In this case, they're showing how crazy far a deep-sea signal from an airplane can be detected by comparing that depth to tall buildings, the maximum depth of known mammals, the depth of the Titanic wreck, and so on.
It's a great use of simple visuals and color gradients. Finally, adding data to a news story (in this case, the missing Malaysian airliner) provides necessary context.
While the infographic above is pretty simple, there are ways to create well-designed infographics that deliver a large amount of data. The secret? A simple and clean format that makes it easy for readers to understand the data.
This infographic, created by GOOD Magazine and Column Five, breaks down NASA’s five-year budget to show how and where the money will be spent. Plus, it has an on-theme design — an all-around win.
Not all data visualizations need to be animated. When real-world data is visualized with real-life examples, the results can be stunning. The designer of this visual took a unique approach to the data contained in the annual report.
The organization provides support to drug addicts in Austria, so Luttenberger focused on communicating the mission through real-life visuals. For example, this shopping cart visualization represents how much of life’s necessities a welfare recipient can afford each day.
While there are many ways to visualize data, using the information subject to actually create the data visualization can be pretty profound.
This annual report from Austria Solar uses actual solar power to bring the company’s data to life through solar-activated inks on the page.
The good examples of data visualization above are great to reference while you develop your approach. However, it's also important we consider the less effective ways to go about data visualization so you know what to avoid — so, let's cover some bad examples next.
There are many ways in which data visualization can go wrong.
For instance, look at this data visualization example of MLS salaries in 2013. The sheer amount of information on this chart makes it difficult to read.
Additionally, the scale of the variables requires audience members to zoom in significantly to read the data. Some of the boxes that are being used to depict data appear to be vertical while most are horizontal — this also makes the information confusing to read.
When you include a number of completely different variables within a single visual, it also becomes complicated for audience members to understand — the following chart is an example of this.
Something else you'll want to do is make sure you're not making your visual more complicated than it needs to be. For example, this chart has a number of variables that are depicted by 3D bars. This graph doesn't need to be 3D — in fact, it simply makes the information more difficult to understand and view.
Lastly, let's review some data visualization tools to help make this process simpler.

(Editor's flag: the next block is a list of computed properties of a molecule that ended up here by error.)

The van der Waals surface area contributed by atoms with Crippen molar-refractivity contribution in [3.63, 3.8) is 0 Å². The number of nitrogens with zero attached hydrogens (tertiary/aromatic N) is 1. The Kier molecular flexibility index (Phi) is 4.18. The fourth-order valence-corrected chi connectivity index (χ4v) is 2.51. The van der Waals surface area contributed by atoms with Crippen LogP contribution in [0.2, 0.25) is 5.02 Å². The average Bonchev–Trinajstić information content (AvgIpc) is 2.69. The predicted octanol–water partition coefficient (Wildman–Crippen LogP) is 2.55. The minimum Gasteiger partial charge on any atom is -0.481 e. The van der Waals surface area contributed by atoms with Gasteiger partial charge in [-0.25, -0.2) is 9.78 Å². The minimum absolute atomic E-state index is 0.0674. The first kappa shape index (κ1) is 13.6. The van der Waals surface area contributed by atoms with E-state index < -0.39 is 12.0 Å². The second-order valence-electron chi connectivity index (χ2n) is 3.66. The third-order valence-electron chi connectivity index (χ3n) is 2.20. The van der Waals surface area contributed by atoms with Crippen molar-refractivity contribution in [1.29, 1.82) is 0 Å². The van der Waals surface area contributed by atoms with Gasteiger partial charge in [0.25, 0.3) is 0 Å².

There are a number of data visualization resources available today but the following list is here to help get you started. Don't be afraid to test out a few options to determine which option suits your needs (and data) best.
There's also a Dashboard and Reporting add-on that can ease the process of data visualization. Lastly, HubSpot allows you to manage your data and dashboards, as well as customize them, in a way that suits your specific needs.
Tableau Desktop's data visualization software offers live analytics with interactive dashboards so you're able to easily spot trends, patterns, and insights.
There are easy-to-make maps, indicators, and many more visuals, as well as straightforward analytics which allow you to derive actionable information from calculations, reference lines, and forecasts as a result of your visuals.
With Chartio, you can bring all your data together from locations like Amazon Redshift, browse your data with the Visual SQL solution, create and manage customized charts and visuals, and easily share them (via web page, Slack, PDF reports for email, etc.).
Databox provides a number of ways to upload your data and efficiently create visuals to derive conclusions.
There are over 70 integrations that can help you quickly and easily create visuals with pre-built dashboards and reports. You can also create custom metrics. Databox then allows you to connect to Google Sheets or an SQL database, or you can push it via API to view and share your data.
With data visualization, you'll be able to identify, discuss, and act on insights in an easier and more effective way. So, look to the examples above for inspiration (and as a reference for what to avoid, too!) and experiment with the many tools available to determine what works best for your needs and goals.
Editor's Note: This post was originally published in March 2015 and has been updated for freshness, accuracy, and comprehensiveness.